Undaunted Fruits

dessication be damned

The news is old: this is California’s driest year on record.
But February and March hold promise yet, and unfortunately we will undoubtedly weather worse in the future. For now, the woods and my curiosity are left high and dry, with mushrooms few and far between and my field of vision filled with the feathered ones (not the gilled).

What can be found?
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Hygrocybe singeri. Indomitable.


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Xerocomellus zelleri, bearing punctules

I am at a conference where someone actually suggested that we all bleed our wrists in the lawn to call down the rain. I was supportive of the idea but no one seconded her motion.

Modern Mycophobia - Shoegazing Lunatics vs Seasonal Succulence

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My cousin engaging her totally innocuous affinity for mushrooms.

Online writing about mushrooms and mushroomers abounds these days – most of it in orbit around buzzy topics like bioluminescent species, myco-ethnography, bioremediation, and citizen science. The majority of this writing is superficial and poorly researched, some is middlingly decent as an introduction to the world of mushrooms, and a small minority is actually quite good. But a friend pointed me to an article recently that, beyond being poorly researched, is actually misleading and weirdly offensive.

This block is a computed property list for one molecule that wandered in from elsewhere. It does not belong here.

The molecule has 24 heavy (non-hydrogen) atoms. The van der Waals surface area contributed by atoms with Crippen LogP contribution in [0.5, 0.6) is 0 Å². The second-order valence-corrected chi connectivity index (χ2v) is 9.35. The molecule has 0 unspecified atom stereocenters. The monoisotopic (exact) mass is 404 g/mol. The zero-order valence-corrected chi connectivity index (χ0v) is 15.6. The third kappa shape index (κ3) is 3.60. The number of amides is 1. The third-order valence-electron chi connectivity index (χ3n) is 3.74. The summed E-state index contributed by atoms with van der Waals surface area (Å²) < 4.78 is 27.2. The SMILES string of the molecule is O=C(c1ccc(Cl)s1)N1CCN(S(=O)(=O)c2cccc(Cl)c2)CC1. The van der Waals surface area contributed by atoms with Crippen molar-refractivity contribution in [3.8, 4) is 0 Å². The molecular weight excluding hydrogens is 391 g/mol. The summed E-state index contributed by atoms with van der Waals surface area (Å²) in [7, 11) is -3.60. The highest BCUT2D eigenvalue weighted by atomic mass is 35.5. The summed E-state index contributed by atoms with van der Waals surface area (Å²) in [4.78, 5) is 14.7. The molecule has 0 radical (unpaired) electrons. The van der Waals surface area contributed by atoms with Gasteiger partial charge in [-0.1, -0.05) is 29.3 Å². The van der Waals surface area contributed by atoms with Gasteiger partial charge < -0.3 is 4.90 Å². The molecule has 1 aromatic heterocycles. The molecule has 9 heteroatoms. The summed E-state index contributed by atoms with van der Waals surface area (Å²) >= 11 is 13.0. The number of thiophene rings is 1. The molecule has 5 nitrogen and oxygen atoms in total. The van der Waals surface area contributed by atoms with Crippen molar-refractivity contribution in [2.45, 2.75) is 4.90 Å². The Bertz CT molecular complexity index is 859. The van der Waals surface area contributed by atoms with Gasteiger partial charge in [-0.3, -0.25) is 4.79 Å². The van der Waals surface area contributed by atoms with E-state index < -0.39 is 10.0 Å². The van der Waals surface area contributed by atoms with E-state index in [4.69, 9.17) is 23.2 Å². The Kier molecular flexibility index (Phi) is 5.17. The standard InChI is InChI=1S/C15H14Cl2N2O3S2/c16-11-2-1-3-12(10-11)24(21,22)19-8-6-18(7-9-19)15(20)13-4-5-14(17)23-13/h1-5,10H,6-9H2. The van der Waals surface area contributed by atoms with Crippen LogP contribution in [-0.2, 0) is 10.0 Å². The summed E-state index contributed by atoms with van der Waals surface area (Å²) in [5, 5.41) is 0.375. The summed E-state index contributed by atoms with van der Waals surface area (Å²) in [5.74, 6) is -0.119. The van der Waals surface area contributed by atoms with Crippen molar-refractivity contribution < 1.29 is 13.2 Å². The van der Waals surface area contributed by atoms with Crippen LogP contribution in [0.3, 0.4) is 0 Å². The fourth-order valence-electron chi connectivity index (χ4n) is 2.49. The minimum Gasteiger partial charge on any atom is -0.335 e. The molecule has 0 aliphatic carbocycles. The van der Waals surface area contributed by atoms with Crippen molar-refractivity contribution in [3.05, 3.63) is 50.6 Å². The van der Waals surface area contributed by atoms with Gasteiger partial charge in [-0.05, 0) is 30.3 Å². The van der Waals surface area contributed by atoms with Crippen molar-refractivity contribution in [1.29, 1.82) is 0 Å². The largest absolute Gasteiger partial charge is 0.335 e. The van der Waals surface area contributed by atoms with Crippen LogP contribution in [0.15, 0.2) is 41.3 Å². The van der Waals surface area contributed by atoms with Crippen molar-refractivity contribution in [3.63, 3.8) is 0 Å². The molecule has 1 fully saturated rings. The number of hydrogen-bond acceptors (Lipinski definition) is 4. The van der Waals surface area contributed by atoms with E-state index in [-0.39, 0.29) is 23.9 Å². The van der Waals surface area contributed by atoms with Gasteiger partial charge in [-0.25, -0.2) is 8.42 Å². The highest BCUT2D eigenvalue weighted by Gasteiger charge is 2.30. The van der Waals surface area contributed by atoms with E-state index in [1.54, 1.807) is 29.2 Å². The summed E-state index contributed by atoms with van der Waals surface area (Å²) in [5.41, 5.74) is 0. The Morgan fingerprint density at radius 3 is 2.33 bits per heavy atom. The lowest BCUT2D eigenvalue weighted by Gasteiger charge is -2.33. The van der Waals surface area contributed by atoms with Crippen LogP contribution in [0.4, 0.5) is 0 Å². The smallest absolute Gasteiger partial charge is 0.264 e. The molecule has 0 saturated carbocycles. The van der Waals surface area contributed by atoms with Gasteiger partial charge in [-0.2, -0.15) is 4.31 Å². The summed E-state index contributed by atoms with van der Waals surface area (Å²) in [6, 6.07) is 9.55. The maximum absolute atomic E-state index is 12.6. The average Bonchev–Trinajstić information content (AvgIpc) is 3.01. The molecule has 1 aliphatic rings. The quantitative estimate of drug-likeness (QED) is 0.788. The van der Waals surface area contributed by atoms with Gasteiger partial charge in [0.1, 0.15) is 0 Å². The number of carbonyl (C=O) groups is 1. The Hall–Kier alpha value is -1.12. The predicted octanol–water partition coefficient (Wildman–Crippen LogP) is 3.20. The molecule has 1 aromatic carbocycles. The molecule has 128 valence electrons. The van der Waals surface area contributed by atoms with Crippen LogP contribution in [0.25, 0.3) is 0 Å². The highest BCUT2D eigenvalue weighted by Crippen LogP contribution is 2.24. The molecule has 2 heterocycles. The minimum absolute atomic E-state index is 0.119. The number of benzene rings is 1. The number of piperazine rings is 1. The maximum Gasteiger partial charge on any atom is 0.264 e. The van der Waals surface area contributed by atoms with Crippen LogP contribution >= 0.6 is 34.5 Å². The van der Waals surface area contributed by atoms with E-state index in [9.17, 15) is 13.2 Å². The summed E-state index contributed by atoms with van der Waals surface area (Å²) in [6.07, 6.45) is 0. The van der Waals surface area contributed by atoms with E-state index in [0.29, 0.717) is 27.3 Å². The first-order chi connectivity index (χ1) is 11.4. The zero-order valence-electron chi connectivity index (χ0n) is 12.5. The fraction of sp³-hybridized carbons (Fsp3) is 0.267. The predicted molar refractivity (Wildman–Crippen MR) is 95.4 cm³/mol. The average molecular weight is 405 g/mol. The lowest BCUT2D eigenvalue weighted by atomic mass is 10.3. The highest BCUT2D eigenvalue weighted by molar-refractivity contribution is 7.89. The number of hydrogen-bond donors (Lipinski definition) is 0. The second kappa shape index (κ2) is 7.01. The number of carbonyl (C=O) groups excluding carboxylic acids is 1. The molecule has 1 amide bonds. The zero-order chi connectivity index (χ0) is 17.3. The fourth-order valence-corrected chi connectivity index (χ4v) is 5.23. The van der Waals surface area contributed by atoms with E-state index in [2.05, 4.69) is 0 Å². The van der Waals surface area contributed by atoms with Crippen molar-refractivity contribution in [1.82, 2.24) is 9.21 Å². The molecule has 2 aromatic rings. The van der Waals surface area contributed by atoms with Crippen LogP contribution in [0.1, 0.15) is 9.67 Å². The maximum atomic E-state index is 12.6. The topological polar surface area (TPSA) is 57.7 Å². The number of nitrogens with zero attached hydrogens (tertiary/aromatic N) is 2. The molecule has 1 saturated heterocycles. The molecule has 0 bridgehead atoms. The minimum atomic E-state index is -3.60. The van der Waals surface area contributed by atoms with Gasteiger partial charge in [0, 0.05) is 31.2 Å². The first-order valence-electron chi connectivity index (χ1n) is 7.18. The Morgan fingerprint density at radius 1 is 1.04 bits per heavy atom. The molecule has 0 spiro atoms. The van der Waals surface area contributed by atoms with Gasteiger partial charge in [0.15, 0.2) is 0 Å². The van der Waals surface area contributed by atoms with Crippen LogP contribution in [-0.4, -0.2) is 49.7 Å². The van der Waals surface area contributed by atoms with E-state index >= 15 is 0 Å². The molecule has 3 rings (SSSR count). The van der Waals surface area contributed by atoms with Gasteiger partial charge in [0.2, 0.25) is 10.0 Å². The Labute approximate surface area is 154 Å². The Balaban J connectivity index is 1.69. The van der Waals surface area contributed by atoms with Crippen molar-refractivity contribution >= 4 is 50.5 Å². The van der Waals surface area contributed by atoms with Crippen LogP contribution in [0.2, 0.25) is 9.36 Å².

In mid-December of last year, Aeon Magazine published an article by Cal Flyn, entitled “The Deadly Sport of Mushroom Foraging”, a piece which managed to make me wince more than once as I read it. The topic: people who gather mushrooms for food. The message: it is a wildly risky hobby undertaken by lunatics and reckless “shoegazing nature lovers”.

————-The rest of this piece references Flyn’s article heavily, so it’s worth having a look at it here before reading on.—————————                         

I’d love to say that Flyn’s article was a partial success, but it wasn’t. There is a pervasive cultural bias issue with the article that I’ll address, and on top of that, a number of statements littered throughout the article are either hyperbolic or factually unsound, and deserve only a basic pointing-out-of-wrongheadedness.

For example:

"Mushrooms are bloodthirsty."